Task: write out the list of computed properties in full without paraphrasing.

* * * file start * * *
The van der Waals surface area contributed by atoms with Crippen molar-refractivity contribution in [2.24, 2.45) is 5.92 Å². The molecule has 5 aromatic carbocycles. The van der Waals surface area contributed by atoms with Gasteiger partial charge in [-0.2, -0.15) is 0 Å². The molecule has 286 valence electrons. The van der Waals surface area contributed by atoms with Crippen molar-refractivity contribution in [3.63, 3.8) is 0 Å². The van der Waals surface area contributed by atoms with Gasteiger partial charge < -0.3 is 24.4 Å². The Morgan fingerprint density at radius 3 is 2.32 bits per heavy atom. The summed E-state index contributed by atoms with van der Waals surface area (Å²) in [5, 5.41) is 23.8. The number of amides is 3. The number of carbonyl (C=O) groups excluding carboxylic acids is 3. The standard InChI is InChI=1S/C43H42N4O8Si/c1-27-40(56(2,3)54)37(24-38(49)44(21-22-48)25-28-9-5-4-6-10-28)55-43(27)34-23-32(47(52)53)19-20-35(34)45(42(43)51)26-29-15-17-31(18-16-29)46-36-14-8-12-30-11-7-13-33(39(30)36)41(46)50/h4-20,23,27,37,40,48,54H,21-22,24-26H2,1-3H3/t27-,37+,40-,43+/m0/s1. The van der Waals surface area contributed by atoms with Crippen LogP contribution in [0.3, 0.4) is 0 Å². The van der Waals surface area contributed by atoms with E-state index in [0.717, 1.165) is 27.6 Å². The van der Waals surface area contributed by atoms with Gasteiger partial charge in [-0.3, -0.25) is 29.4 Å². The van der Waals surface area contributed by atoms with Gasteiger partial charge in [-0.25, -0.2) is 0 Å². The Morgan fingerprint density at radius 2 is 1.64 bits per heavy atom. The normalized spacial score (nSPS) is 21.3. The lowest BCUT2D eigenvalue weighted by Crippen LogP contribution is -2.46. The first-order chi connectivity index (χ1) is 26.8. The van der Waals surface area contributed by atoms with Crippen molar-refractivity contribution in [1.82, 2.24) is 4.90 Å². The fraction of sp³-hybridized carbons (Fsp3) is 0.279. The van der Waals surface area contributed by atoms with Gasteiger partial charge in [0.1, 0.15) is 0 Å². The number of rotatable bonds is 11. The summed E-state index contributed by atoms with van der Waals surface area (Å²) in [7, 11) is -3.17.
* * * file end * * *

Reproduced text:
The van der Waals surface area contributed by atoms with Crippen molar-refractivity contribution in [2.24, 2.45) is 5.92 Å². The molecule has 5 aromatic carbocycles. The van der Waals surface area contributed by atoms with Gasteiger partial charge in [-0.2, -0.15) is 0 Å². The molecule has 286 valence electrons. The van der Waals surface area contributed by atoms with Crippen molar-refractivity contribution in [3.63, 3.8) is 0 Å². The van der Waals surface area contributed by atoms with Gasteiger partial charge < -0.3 is 24.4 Å². The Morgan fingerprint density at radius 3 is 2.32 bits per heavy atom. The summed E-state index contributed by atoms with van der Waals surface area (Å²) in [5, 5.41) is 23.8. The number of amides is 3. The number of carbonyl (C=O) groups excluding carboxylic acids is 3. The standard InChI is InChI=1S/C43H42N4O8Si/c1-27-40(56(2,3)54)37(24-38(49)44(21-22-48)25-28-9-5-4-6-10-28)55-43(27)34-23-32(47(52)53)19-20-35(34)45(42(43)51)26-29-15-17-31(18-16-29)46-36-14-8-12-30-11-7-13-33(39(30)36)41(46)50/h4-20,23,27,37,40,48,54H,21-22,24-26H2,1-3H3/t27-,37+,40-,43+/m0/s1. The van der Waals surface area contributed by atoms with Crippen LogP contribution in [0.3, 0.4) is 0 Å². The van der Waals surface area contributed by atoms with E-state index in [0.717, 1.165) is 27.6 Å². The van der Waals surface area contributed by atoms with Gasteiger partial charge in [-0.3, -0.25) is 29.4 Å². The van der Waals surface area contributed by atoms with Gasteiger partial charge in [-0.25, -0.2) is 0 Å². The Morgan fingerprint density at radius 2 is 1.64 bits per heavy atom. The normalized spacial score (nSPS) is 21.3. The lowest BCUT2D eigenvalue weighted by Crippen LogP contribution is -2.46. The first-order chi connectivity index (χ1) is 26.8. The van der Waals surface area contributed by atoms with Crippen molar-refractivity contribution in [1.82, 2.24) is 4.90 Å². The fraction of sp³-hybridized carbons (Fsp3) is 0.279. The van der Waals surface area contributed by atoms with Gasteiger partial charge in [0.1, 0.15) is 0 Å². The number of rotatable bonds is 11. The summed E-state index contributed by atoms with van der Waals surface area (Å²) in [7, 11) is -3.17.